2. The death of Christ is not only God's great means of saving the world, but it is God's great judgment upon the sin of the world. It is indeed the one, because it is the other. There is thus in the death of Christ, beth the Israel side and the Egypt side. There is some shadow of vicarious endurance of penalty - of the one suffering for, and bearing the guilt of, the many - even in the destruction of Egypt's first-born.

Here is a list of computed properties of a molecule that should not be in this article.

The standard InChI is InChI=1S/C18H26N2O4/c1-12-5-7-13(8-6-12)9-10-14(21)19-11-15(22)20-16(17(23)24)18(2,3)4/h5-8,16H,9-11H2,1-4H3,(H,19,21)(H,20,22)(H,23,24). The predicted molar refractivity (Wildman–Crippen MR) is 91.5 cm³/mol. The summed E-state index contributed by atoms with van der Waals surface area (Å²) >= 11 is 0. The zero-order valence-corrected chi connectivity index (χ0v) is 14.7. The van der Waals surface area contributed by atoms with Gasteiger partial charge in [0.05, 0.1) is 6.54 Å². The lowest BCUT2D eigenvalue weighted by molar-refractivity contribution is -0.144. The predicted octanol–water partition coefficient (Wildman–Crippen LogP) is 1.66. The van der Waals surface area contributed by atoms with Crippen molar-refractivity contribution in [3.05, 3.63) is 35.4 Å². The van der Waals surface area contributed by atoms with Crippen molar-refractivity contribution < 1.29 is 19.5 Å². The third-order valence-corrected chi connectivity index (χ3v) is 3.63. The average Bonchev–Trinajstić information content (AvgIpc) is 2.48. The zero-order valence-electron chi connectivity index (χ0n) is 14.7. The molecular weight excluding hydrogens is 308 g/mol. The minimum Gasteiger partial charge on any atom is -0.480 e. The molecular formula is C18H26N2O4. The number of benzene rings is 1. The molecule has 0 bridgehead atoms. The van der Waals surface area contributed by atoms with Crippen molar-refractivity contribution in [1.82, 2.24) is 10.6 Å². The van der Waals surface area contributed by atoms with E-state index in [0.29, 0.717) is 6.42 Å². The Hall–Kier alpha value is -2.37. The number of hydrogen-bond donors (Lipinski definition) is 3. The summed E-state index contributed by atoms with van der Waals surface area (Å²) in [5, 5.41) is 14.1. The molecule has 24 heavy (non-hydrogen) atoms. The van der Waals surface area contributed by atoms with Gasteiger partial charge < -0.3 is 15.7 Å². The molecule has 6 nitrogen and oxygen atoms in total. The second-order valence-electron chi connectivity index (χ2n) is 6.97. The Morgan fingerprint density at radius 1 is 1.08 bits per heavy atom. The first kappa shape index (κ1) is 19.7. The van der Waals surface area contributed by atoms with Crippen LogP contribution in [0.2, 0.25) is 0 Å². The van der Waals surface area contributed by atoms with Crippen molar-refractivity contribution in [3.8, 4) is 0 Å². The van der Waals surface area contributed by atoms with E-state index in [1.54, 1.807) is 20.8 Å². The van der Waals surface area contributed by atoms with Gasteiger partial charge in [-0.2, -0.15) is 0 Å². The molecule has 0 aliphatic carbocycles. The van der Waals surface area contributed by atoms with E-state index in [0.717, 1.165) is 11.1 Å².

3. The death of Christ, which brings salvation to the believing, is the earnest of final doom to the unbelieving portion of the race. This also is exhibited in principle in the history of the exodus. In strictness, the first-born were viewed as having died, both in Israel and Egypt. The Egyptian first-born died in person; the Israelitish first-born in the substituted Lamb. The death of a first-born in person could typify judgment in the room, or in the name, of others; but the first-born being himself one of the guilty, his death could not (even in type) properly redeem. Hence the substitution of the lamb, which held forth in prophecy the coming of the true and sinless first-born, whose death would redeem. But Christ's death, to the unbelieving part of mankind - the wilfully and obstinately unbelieving - is a prophecy, not of salvation, but of judgment. God's judgment on sin in the person of Christ, the first-born, is the earnest of the doom which will descend on all who refuse him as a Saviour. And this was the meaning of the death of the first-born in Egypt. That death did not redeem, but forewarned Egypt of yet worse doom in store for it if it continued in its sins. The first-born endured, passed under, God's judgment, for the sin of the nation; and so has Christ passed under, endured God's judgment, for the sin even of the unbelieving. Egypt, not less than Israel, was represented in him; but to the one (Egypt as representative of hostility to the kingdom of God) his death means doom; to the other (Israel as representative of the people of God) it means salvation.